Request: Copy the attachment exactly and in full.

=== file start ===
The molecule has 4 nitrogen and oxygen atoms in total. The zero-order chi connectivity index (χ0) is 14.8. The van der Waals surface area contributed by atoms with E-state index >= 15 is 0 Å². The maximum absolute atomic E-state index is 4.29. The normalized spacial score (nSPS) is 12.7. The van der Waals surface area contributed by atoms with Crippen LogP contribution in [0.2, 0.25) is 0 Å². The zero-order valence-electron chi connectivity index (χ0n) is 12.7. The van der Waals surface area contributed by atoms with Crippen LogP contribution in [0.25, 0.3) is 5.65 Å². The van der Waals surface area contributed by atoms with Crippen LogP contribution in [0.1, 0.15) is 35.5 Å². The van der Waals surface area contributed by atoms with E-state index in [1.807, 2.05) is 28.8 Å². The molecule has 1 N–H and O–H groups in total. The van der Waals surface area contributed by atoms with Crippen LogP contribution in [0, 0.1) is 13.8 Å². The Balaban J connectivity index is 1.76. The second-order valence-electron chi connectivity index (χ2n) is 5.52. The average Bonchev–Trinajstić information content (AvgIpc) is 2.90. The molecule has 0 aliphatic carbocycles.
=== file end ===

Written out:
The molecule has 4 nitrogen and oxygen atoms in total. The zero-order chi connectivity index (χ0) is 14.8. The van der Waals surface area contributed by atoms with E-state index >= 15 is 0 Å². The maximum absolute atomic E-state index is 4.29. The normalized spacial score (nSPS) is 12.7. The van der Waals surface area contributed by atoms with Crippen LogP contribution in [0.2, 0.25) is 0 Å². The zero-order valence-electron chi connectivity index (χ0n) is 12.7. The van der Waals surface area contributed by atoms with Crippen LogP contribution in [0.25, 0.3) is 5.65 Å². The van der Waals surface area contributed by atoms with Crippen LogP contribution in [0.1, 0.15) is 35.5 Å². The van der Waals surface area contributed by atoms with E-state index in [1.807, 2.05) is 28.8 Å². The molecule has 1 N–H and O–H groups in total. The van der Waals surface area contributed by atoms with Crippen LogP contribution in [0, 0.1) is 13.8 Å². The Balaban J connectivity index is 1.76. The second-order valence-electron chi connectivity index (χ2n) is 5.52. The average Bonchev–Trinajstić information content (AvgIpc) is 2.90. The molecule has 0 aliphatic carbocycles.